DiGeorge syndrome (DGS) was first described in 1829 by Dr Angelo DiGeorge. DGS is a cluster of symptoms because of a defect in the development of the pharyngeal pouch. Evidence from cytogenetic studies has linked the pathogenesis of DGS with a deletion of a gene located in chromosome 22-band 22q11. In most affected individuals, the deletion is de novo; however, inheritance has been reported in 10% – 25% of patients. DGS commonly presents with a classical triad of conotruncal cardiac anomalies, hypoplastic thymus and hypocalcaemia. DGS may be of focus to a psychiatrist as it is associated with cognitive deficits, high rates of schizophrenia and anxiety disorders. Patients may also present to mental health care workers with learning disabilities, developmental delay and behavioural disorders such as attention-deficit or hyperactivity disorder. Mental health workers therefore play an invaluable role in the diagnosis and timely treatment of the disorder. In a resource-limited area such as Botswana, with scarce mental health professionals, paediatricians and neurologists, DGS may be frequently misdiagnosed with consequent inappropriate interventions that may increase morbidity. Herein, we present a case to raise awareness and demonstrate one of the varied ways the syndrome may present. The multifaceted nature of DGS presentation underscores the need for a multidisciplinary approach to treatment.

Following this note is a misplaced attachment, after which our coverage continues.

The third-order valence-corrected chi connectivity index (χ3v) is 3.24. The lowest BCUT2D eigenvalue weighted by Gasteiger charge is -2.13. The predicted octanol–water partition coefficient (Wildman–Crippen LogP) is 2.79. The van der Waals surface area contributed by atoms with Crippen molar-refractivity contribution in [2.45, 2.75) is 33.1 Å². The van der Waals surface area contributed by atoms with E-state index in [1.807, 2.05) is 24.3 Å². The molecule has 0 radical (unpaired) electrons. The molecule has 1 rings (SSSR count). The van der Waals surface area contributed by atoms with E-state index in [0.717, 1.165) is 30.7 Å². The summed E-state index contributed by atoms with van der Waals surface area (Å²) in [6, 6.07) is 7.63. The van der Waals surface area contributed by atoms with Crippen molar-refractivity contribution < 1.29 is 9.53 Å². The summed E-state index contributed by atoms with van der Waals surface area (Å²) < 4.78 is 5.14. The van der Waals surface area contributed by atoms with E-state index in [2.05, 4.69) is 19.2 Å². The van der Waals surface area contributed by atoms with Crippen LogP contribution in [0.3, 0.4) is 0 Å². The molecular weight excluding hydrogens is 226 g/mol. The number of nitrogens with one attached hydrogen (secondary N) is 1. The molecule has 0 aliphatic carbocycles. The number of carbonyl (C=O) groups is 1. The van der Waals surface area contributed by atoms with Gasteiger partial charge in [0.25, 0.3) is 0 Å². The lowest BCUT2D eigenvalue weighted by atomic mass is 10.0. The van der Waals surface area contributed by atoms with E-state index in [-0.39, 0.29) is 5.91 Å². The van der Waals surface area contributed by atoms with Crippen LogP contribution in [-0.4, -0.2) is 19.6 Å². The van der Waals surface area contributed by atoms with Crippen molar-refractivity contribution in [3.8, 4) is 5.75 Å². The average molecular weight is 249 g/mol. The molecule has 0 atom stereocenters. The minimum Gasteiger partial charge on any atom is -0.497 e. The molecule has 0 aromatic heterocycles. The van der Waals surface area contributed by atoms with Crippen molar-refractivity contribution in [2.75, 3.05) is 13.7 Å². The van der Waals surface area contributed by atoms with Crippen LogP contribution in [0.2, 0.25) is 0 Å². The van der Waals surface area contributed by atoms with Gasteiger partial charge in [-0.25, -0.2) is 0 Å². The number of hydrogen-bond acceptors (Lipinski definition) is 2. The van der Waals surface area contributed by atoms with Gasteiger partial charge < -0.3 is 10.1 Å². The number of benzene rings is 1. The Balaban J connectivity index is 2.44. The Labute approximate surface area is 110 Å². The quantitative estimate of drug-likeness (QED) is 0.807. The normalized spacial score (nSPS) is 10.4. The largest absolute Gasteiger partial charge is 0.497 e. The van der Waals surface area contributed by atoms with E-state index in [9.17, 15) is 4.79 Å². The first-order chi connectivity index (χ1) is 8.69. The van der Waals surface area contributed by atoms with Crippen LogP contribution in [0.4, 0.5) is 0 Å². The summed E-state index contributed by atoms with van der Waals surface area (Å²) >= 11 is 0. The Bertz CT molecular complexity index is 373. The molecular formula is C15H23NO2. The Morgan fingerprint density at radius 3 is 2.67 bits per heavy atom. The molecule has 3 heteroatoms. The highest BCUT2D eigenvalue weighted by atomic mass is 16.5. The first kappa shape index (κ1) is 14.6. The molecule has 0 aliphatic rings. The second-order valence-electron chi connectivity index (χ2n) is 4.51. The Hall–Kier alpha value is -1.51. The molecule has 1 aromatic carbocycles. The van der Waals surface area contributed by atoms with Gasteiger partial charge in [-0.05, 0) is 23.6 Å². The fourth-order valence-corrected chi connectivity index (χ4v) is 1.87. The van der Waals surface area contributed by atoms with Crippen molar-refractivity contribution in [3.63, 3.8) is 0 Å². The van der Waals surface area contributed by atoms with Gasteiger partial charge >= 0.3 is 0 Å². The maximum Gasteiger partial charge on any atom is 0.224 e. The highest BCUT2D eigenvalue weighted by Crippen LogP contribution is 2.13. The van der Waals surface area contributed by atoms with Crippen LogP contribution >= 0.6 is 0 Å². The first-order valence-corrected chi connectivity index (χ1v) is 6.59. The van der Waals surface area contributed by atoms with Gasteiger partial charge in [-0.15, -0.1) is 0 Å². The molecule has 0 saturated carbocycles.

Molebatsi, K., & Olashore, A. A. (2018). Early-onset psychosis in an adolescent with DiGeorge syndrome: A case report. South African Journal of Psychiatry, 24(1). https://doi.org/10.4102/sajpsychiatry.v24.i0.1164